Friday, June 18, 2010

Waiting is the hardest part

I have spent my morning waiting to hear from Brett regarding the status of Maggie's ear infection. She has had an ear infection for about two-months, and has undergone three courses of increasingly strong antibiotics. I know it's a relatively minor thing, but it was upsetting me that my baby was sick and seemingly constantly. I know, she's in daycare and it's to be expected, but I also thought that she wouldn't have so many ear infections because she is 100% breastfed. So much for that theory.

Anyway, it just sort of highlights the difficulty for me of having to go to work. This is seriously like a totally minimal issue as difficulties go, I know that, but it's an example of the working-mom guilt that I have. I totally underestimated how hard it would be to be a working mom. This is, again, not news to anyone, but I honestly thought it would be great and that I wouldn't want to be a stay-at-home. Turns out I totally want to be a stay-at-home. I miss my baby when I'm at work, and more than that, the logistics of working and breastfeeding are just a challenge for me.

Pumping is not only time consuming and stressful to perform at work, but it's also consistently led to clogged ducts and inconsistent production that just stresses me out. I understand that a lot of women supplement with formula, and we tried this, but Maggie did not tolerate the formula. She had two bottles one day, and spent the following 24 hours projectile vomiting. I just didn't want to do that again, so I vowed to make sure that all she ever got was my breastmilk. She is seven months old today and that's all she's had. I am proud of this because it's been a huge commitment and struggle on my end. It wouldn't be if I didn't have to go to work.

I'm not a breastfeeding nazi. If Maggie had responded well to formula she'd be having it, but she didn't, so here we are. I'm just having trouble with the concept of having it all. In my situation, having it all means compromising somewhere all of the time. My job is not nearly as important to me as my daughter, so it gets compromised. I am by no means not doing my job, but I'm not going above and beyond and pursuing things in my career that would advance me quickly because I refuse to leave my daughter for any period of time. First of all that would be impossible given the breastfeeding and second of all it would be a huge demand on Brett because Maggie is a two-parent baby. She prefers us both to be there at night and I'm not really sure she would go to bed without us both. Maybe she's spoiled, maybe we're overly doting and crazy, but she is one awesome baby and she's doing so well that I don't mind.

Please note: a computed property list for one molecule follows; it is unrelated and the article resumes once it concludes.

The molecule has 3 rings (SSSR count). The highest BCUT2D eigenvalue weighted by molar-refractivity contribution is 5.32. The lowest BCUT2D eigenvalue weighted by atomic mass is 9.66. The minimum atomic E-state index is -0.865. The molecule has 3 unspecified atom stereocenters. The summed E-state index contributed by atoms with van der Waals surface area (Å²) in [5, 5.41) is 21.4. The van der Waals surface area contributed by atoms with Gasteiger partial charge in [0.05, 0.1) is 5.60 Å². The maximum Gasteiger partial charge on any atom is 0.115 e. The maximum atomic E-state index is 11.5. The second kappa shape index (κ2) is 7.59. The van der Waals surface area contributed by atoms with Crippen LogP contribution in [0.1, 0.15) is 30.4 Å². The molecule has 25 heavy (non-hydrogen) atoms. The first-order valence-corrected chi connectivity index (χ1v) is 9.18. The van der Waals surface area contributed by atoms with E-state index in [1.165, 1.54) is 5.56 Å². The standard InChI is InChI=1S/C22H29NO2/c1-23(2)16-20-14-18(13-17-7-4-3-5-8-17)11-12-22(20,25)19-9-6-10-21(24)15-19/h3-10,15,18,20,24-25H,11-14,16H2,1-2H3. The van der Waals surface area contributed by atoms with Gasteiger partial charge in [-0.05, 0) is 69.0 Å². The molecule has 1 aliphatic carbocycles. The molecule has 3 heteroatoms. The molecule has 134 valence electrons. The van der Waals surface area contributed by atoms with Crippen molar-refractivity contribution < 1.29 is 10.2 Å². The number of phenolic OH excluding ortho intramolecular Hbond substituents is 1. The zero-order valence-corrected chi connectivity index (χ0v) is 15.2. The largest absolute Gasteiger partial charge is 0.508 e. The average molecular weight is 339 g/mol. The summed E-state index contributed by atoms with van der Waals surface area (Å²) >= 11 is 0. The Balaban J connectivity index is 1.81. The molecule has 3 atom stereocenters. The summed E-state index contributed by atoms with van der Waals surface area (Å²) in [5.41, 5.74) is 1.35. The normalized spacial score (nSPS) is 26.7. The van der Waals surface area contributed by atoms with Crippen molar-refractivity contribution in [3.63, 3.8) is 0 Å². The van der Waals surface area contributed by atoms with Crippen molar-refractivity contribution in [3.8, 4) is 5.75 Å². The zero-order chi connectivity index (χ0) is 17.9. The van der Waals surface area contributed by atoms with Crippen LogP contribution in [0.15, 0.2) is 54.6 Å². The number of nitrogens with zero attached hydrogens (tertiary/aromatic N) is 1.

I'm rambling like crazy, but it's hard for me to get a handle on all of this. I never thought I'd be saying that maybe having it all is not really the best goal for me. Maybe I wish I could stay at home with her and feel like I'm really excelling in one area instead of just getting by in all areas. This shit is tough for me.

And now on to a different topic. Health kick. It's off to a slow but steady start. I've cut way down on the sugar and white bread consumption and that feels good. I'm also going to the doctor on Monday and I suspect I'll be starting physical therapy for my back pain/sciatica again. Having a c-section really did a number on my core strength and I need help getting that back.

Oh, and the wait is now over. Maggie is free of ear infection! Hallelujah!

Thursday, June 10, 2010

more on momhood

Sometimes Brett and I say to eachother, "I can't believe we have a baby." It's true, I cannot believe we have a baby and I can't believe how cute she is (I'm not going to try to be humble, my kid is CUTE). I'm her only mommy and I will do right by her. She is a dream. My Maggie.